No question: mosquitoes can be a pain in the neck. And the arm. And the leg. And just about anywhere we forget to—or don't want to—cover up. Alaska has 35 species of mosquito, and all but a few will be more than happy to nibble on humans. But mosquitoes are only really an issue for Alaska visitors from the second week in June to the last week in July, and even then, they're not nearly as bad as myth would have it.
While the legend is correct that mosquitoes can gather in ferocious swarms (the unofficial record of the most mosquitoes killed in a single swat is 78), the reality is that that kind of mosquito intensity occurs only in rare instances, such as on a perfectly windless evening near a stagnant pond, Interior forest, or moist tundra.
Fortunately, the bug problem is not so bad in most places where Alaska visitors spend time: Anchorage and other cities, parts of the Kenai Peninsula, above treeline and anywhere there's even the slightest breeze (which is most places).
Alaska Mosquito Tips
If you do find yourself in a heavy congregation (mosquitoes seem to be most active at dawn and twilight), there are easy steps you can take to block out the nuisance:
- Tight-weave cotton shirts and pants work better than more porous synthetics.
- Wear khaki or neutral colors. Mosquitoes are attracted to dark colors, especially blue.
- Don't use scented soaps, lotions, or shampoos.
- If you're taking a multi-day backpacking or float trip, bring a headnet for backup.
- Use repellent.
Mosquito Repellents for Alaska
For any skin you can't cover up, be sure to apply a mosquito repellent. You have some good options for bug protection in Alaska:
North Carolina-based BUZZ OFF has developed a line of insect-repellent clothing - the first and only to be approved by the U.S. Environmental Protection Agency. The company’s method of treating everything from T-shirts to hats and pants keeps insects away (and lasts up to 25 washes) without the need to apply anything directly to your skin. Their clothing is available through Orvis and LL Bean, among others.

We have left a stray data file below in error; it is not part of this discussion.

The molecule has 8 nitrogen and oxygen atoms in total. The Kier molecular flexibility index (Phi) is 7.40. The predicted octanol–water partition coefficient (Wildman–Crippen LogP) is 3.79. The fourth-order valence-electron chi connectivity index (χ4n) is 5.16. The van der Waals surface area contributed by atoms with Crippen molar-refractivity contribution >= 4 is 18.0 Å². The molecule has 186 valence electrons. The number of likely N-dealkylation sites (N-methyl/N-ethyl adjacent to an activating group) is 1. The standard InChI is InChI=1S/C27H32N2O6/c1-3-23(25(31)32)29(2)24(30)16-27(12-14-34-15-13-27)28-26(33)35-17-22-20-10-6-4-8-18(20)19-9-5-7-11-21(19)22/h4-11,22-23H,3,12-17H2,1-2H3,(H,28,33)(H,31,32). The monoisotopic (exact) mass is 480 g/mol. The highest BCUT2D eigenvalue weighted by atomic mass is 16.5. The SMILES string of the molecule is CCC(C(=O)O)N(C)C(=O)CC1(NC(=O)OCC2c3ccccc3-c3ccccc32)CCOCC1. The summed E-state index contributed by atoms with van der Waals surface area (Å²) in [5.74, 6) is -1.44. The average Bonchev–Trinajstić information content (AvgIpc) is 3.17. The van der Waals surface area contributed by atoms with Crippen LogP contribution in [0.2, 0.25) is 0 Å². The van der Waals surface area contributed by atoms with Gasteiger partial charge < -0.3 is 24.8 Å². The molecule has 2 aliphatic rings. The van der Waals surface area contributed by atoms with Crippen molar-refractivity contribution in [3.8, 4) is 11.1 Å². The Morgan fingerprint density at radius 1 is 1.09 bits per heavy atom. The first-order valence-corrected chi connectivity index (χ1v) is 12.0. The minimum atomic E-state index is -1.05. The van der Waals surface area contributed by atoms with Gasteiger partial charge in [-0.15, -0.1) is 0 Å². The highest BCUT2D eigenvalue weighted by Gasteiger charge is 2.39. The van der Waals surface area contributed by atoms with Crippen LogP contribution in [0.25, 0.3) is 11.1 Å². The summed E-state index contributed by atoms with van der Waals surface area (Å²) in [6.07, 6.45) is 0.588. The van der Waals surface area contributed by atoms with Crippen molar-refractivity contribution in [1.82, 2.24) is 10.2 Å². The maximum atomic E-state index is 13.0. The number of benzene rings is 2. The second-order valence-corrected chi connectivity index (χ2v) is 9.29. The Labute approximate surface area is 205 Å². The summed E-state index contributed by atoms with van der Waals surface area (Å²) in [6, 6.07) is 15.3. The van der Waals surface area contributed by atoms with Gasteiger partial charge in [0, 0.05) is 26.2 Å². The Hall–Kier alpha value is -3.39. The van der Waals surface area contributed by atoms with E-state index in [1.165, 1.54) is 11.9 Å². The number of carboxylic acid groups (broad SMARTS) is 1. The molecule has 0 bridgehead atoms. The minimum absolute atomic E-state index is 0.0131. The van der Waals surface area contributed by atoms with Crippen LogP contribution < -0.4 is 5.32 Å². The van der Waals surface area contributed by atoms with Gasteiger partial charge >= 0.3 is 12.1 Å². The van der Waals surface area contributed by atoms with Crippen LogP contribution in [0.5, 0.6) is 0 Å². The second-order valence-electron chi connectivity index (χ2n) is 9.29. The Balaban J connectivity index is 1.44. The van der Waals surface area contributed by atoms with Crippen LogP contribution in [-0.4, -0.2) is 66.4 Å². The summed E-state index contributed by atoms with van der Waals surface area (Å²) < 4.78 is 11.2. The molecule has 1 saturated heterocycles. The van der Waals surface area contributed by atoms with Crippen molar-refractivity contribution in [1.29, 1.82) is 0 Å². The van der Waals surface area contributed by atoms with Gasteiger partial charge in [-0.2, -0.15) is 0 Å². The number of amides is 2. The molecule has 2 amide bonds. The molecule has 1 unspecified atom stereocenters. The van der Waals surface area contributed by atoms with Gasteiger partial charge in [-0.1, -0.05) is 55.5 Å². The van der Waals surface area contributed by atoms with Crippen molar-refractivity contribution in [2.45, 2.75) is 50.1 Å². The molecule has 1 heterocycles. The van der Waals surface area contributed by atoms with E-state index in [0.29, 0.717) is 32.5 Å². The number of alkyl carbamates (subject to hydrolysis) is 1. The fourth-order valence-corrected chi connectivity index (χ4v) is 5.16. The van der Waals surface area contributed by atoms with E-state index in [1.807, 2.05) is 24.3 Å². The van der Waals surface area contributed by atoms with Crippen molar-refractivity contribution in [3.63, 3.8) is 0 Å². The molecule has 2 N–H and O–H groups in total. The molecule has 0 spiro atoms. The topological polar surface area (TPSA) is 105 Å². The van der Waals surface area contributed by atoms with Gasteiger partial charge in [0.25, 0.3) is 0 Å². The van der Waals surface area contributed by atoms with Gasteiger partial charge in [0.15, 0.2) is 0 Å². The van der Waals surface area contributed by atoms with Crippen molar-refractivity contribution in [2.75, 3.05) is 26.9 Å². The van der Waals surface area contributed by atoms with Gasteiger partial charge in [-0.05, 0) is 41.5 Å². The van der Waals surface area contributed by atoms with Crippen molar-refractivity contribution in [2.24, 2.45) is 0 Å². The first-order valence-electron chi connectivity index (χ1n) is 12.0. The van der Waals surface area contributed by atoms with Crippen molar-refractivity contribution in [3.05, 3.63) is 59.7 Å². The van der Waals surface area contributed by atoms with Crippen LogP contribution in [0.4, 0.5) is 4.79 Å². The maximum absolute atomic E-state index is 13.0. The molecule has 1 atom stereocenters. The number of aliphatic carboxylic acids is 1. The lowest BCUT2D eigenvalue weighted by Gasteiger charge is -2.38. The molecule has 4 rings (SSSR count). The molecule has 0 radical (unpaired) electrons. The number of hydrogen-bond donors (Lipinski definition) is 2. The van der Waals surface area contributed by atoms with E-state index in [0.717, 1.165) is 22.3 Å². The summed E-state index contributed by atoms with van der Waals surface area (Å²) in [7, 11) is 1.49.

No question, DEET is the most effective method of combating our pesky neighbors. You'll always want at least 20 – 30% DEET in your repellent. If you're in a heavy bug territory, 95% (or 99%) DEET completely protects you. The bugs will come near, then fly away—as if you're protected by an invisible shield. DEET doesn't smell obnoxious, but it's a strong chemical (you can sometimes taste it in your mouth from being absorbed through the skin) so only apply it directly on the skin of your face, hair, neck, and hands. For the rest of your body, rub it on your clothes. And never use 95% or more DEET on small children.
When using DEET:
- Follow the product directions—it WILL melt certain camera cases and jacket fabrics!
- If used with a sunscreen, apply the repellent 30 minutes to one hour after the sunscreen.
- Never use it on wounds or irritated skin (it stings and gets absorbed)
- Wash it off as soon as you're out of mosquito land.
Some people believe time-release repellents containing a minimum of DEET can be as effective against Alaska mosquitoes as full-power DEET, without its harshness. Sawyer Products offers a controlled-release formula. The 20% DEET in it is physically captured inside protein molecules, and as those dissolve on your skin, the DEET is released. And Travel Medicine, Inc's Ultrathon—which is used by the U.S. military—is 33% DEET that's in a controlled-release polymer and should work for 12 hours.
Many of us are hesitant to rub harsh chemicals on our skin and prefer natural alternatives. The reality is they don't work nearly as well for Alaska mosquitoes as DEET, especially in heavy bug areas, so you're trading off one form of peace of mind for another. But even Alaskan river guides who spend weeks in the wilderness have made the choice to forgo DEET.
Citronella has long been the best known natural alternative, and scientists are continually finding more herbs to ward off certain insects. Just be sure when looking at these herbal alternatives that they contain at least 10% of the active, insect-repelling ingredient. One of the better ones is Bite Blocker, an oil-based repellent laced with soybean oil, geranium oil, and coconut oil. Or try Avon's Skin-So-Soft Bug Guard, which contains IR3535, an amino acid.